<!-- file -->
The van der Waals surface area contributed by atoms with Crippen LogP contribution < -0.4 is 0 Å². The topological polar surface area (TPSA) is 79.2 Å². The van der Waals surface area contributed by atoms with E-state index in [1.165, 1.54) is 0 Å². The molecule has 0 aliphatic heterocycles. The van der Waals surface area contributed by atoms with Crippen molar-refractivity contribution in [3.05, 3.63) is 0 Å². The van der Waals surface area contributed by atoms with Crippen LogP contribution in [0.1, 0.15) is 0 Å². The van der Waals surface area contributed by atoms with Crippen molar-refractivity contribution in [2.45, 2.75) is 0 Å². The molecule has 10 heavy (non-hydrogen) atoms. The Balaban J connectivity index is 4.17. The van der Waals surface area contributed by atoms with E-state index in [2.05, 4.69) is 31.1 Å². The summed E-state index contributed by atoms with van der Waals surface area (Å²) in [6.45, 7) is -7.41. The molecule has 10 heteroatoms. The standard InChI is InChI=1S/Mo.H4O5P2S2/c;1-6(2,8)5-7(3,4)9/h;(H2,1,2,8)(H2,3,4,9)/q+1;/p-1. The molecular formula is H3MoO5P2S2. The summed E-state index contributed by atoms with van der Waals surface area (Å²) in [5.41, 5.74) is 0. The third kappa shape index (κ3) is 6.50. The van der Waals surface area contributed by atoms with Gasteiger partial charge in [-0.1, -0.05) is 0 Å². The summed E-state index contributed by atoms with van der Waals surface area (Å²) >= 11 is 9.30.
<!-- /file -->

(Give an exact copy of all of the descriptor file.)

The van der Waals surface area contributed by atoms with Crippen LogP contribution < -0.4 is 0 Å². The topological polar surface area (TPSA) is 79.2 Å². The van der Waals surface area contributed by atoms with E-state index in [1.165, 1.54) is 0 Å². The molecule has 0 aliphatic heterocycles. The van der Waals surface area contributed by atoms with Crippen molar-refractivity contribution in [3.05, 3.63) is 0 Å². The van der Waals surface area contributed by atoms with Crippen LogP contribution in [0.1, 0.15) is 0 Å². The van der Waals surface area contributed by atoms with Crippen molar-refractivity contribution in [2.45, 2.75) is 0 Å². The molecule has 10 heavy (non-hydrogen) atoms. The Balaban J connectivity index is 4.17. The van der Waals surface area contributed by atoms with E-state index in [2.05, 4.69) is 31.1 Å². The summed E-state index contributed by atoms with van der Waals surface area (Å²) in [6.45, 7) is -7.41. The molecule has 10 heteroatoms. The standard InChI is InChI=1S/Mo.H4O5P2S2/c;1-6(2,8)5-7(3,4)9/h;(H2,1,2,8)(H2,3,4,9)/q+1;/p-1. The molecular formula is H3MoO5P2S2. The summed E-state index contributed by atoms with van der Waals surface area (Å²) in [5.41, 5.74) is 0. The third kappa shape index (κ3) is 6.50. The van der Waals surface area contributed by atoms with Gasteiger partial charge in [-0.1, -0.05) is 0 Å². The summed E-state index contributed by atoms with van der Waals surface area (Å²) >= 11 is 9.30.